Dualism vs. Monism in a Nihilist Context

Hartwig HKD (CC BY-ND 2.0)

Hartwig HKD (CC BY-ND 2.0)

Via Spinoza Ray Prozak at American Nihilist Underground Society (Anus.com):

This world may be a simulation. We may be figments of the imagination of a daydreaming god. We may be pure mathematics, or data in some cosmic computer. Or we could be physical beings, or some combination of the above. However, if this world has one characteristic to rely on, it’s this: it creates the same response to the same causal impetus.

That means if you pick up a ball and hold your arm up away from your body and drop the ball, it will fall — every time. Even if a friend sneaks a hand in there to catch it, it will begin falling first. If you put a support table under your hand so the ball doesn’t drop, the effect can be observed that the instant the table is removed the ball drops. The principle is consistent. Causality is consistent (although in multicausal cases there is some variability due to chaos and the inability to have consistent conditions like wind, uniformity of matter and the like).

Dualism posits that there is another world where there are pure rules that differ from the rules in this world. In other words, this world is a put-on, but it’s not the result of that other world, rather an inferior and unrelated copy to it. This breaks the principle of consistency. In addition, it rebukes the design brilliance of this world and encourages us to de-sacralize it. Further, it creates an arbitrary claim that can be manipulated by those for whom truth is a distant secondary concern to immediate reward through the work of others.

In my view, this world represents something utterly consistent with the logic that we have in our minds by intuition or can derive from experiments in the world, or even in our minds using arbitrary data. In fact, this world represents an optimization of design to take advantage of logic. A simple example is the sheer efficiency of trees: they are resilient, efficient, and highly effective at propagating themselves without wiping themselves out through overbreeding.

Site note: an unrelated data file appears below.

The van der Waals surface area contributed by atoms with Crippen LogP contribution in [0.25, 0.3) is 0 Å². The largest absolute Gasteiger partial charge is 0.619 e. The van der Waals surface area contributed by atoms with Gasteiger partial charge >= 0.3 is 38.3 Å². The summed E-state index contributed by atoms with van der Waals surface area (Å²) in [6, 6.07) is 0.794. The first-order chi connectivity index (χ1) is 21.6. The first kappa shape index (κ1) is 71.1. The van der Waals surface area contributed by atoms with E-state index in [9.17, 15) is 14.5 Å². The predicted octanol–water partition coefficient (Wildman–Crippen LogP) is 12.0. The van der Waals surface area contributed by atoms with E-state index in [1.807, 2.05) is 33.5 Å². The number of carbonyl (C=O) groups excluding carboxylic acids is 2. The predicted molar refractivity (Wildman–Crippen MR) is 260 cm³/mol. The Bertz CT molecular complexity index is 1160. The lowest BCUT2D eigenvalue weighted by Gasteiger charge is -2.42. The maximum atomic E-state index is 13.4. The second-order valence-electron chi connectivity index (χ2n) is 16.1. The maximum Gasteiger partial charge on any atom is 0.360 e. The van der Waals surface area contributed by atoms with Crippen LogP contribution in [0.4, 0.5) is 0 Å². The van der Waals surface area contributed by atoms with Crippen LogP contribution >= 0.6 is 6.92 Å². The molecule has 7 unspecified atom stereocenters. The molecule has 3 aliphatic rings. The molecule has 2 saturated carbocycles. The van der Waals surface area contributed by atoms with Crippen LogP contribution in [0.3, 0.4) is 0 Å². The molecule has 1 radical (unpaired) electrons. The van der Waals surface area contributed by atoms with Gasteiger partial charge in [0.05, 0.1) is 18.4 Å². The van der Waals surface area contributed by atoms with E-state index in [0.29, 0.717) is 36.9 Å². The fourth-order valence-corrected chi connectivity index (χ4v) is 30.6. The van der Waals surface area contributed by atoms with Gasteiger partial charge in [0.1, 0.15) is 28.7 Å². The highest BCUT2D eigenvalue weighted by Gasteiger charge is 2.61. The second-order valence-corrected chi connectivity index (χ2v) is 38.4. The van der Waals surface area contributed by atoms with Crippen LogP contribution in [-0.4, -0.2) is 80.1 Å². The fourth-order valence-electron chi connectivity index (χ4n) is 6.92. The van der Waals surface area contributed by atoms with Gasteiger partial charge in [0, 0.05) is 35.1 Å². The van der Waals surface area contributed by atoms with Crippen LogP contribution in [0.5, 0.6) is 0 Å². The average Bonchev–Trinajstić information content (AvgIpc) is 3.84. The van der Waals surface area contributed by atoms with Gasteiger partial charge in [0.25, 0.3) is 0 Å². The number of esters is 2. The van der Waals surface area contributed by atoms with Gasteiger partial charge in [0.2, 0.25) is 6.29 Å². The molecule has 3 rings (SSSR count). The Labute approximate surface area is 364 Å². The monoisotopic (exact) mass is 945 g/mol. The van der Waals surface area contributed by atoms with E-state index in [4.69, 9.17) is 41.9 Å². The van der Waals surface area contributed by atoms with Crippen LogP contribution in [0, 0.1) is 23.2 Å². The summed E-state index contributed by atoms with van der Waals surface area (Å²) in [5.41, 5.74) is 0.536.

One interesting aspect of this logicality is that it does not aim for perfection. It shoots instead for things that work in every situation and, even if it takes many steps to get there, always get to an increasingly complex result. This means that if there are 100 seeds, nature does not guarantee that every one sprouts; it guarantees that absent truly blighted conditions, at least one will survive. Even more, it guarantees that in truly blighted conditions, something — if even bacteria or fungus — will survive, and begin the process of evolving until three billion years later it’s a human. That is the genius of nature’s design!

For this reason, I see our world as a logical optimum, and see it as unlikely and even laughable to posit a division between this and another perfect world. Especially when the other perfect world sounds like human wish fulfilment, such as the idea that judgment will occur over the bad and the good will be rewarded. Even more when it is suggested that, as in Heaven and Hell, this other world involves an eternity of doing the same stuff over and over again. It is discontiguous with the logic of this world and with logic itself that this world exists in that form, and that its activities are as described.

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